Calling Jazz Guitarists with Crossover Guitars

I would like to hear from players who use a crossover nylon-string guitar to play jazz, and other forms of music other than traditional classical guitar music. Please post a comment here. I hope you can contribute to what I’m writing about.

As I’ve mentioned, I got a crossover guitar to play genuine classical guitar music. I play with (well, at this stage I rehearse with) a start-up unamplified classical guitar trio.

But I suspect that most guitarists who play crossover instruments are jazz or bossa nova players (or folk, rock, metal or country players) who don’t care to play traditional classical guitar music. They will also be more likely to use a crossover guitar to play plugged in with a loud stage band, needing to cut through drums, bass guitar and horns. They will play with a thumb pick in addition to their fingers, or they will hold a conventional plectrum pick. They will be looking for different features and a different sound than what I was looking for. They might even prefer a piano-black guitar with gaudy, tacky abalone binding. Hey, those things are being sold to somebody.

So you non-classical nylon-string players out there, from John McLaughlin to Jerry Reed to Richard Smith to Earl Klugh to Rodrigo y Gabriela, and all points in between, please drop me a line.

Models of Crossover Guitars on the Market, Introduction

No endorsement is implied. I have not had the opportunity to examine or evaluate many of these first-hand. What I’ve learned has come from Internet searches, visits to music stores, catalogs, and conversations with the people at Atlanta’s most excellent classical guitar store, Maple Street Guitars. Another source of information was Grant MacNeill from The Twelfth Fret music store in Toronto, who played a large part in designing Alhambra’s crossover guitars.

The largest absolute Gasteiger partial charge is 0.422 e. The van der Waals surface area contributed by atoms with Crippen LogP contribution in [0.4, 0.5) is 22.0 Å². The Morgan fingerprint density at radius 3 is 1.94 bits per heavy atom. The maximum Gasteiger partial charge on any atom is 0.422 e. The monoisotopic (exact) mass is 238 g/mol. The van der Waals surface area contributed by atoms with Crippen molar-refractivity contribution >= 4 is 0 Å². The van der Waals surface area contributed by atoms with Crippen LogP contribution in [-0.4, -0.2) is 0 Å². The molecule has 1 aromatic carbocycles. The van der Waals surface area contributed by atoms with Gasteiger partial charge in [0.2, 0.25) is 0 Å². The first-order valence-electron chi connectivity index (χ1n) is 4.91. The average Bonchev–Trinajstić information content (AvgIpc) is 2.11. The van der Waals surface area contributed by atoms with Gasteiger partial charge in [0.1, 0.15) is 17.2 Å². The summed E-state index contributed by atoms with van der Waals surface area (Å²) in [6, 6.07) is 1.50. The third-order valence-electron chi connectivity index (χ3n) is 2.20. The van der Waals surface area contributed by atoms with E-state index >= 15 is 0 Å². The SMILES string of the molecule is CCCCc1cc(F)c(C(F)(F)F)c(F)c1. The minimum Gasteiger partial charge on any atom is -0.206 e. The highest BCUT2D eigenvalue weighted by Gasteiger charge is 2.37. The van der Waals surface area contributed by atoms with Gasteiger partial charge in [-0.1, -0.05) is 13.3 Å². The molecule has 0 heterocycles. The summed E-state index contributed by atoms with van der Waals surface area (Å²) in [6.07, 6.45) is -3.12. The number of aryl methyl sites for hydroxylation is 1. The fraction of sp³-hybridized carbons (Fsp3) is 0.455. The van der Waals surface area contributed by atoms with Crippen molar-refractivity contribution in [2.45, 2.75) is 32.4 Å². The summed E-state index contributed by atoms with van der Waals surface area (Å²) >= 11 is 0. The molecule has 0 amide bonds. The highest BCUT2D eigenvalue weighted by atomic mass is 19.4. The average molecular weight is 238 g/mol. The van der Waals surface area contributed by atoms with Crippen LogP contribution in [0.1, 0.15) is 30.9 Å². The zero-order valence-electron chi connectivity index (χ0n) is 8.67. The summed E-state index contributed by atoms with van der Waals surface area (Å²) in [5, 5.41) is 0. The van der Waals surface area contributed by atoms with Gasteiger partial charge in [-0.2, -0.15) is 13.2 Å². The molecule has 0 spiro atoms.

I will try to link to pictures on the Web and not re-post pictures myself, but in all respects all the pictures are the property of the various rights holders, which are not me.


First off, what are the criteria? For a classical guitar to be considered a crossover guitar, for my purposes, requires:

  • A slimmer neck
  • A narrower nut width
  • A radiused fingerboard
  • A cutaway

Additional criteria that others might require could include:

  • An internal pickup and preamp, with easily accessible controls
  • Reduced acoustic vibration and volume, in the name of reducing feedback on a stage with an amplified band
  • A smaller, thinner body that does not feel like a traditional classical guitar
  • Finishes, woods, or colors that are non-traditional and more emblematic of steel-string acoustic-electric guitars

As you know if you’ve read my previous posts, I wanted something that looks, sounds and performs like a traditional acoustic classical guitar, because I want to use it to perform traditional classical music. My requirement was that it have a neck more comfortable to a player who does not come from a classical guitar background.

However, there are many performers, coming from jazz or what have you, that want a guitar that looks and feels much more like a solid-body electric guitar, a hollow-body electric guitar, or an acoustic-electric steel-string guitar. In other words they just want the nylon strings, not the classical guitar experience. Probably they don’t want to play traditional classical guitar music on this instrument in the first place. They want to incorporate some of the sound of nylon strings into amplified, electrified solo or ensemble jazz or rock.

There are a lot of guitars on the market that are essentially traditional classical guitars that are designed to be played primarily plugged-in (amplified) and not acoustically. They almost always have a cutaway. In addition, they may have smaller bodies, thinner bodies, or even solid bodies. However, I am giving little coverage to those kinds of guitars if they have a traditional wide neck and flat fingerboard. To me those are not crossover instruments.

And I am leaving flamenco guitars completely out of the equation. There are a lot of interesting acoustic-electric or crossover flamenco guitars out there, but that’s outside the scope of these essays.

Ok, let’s go.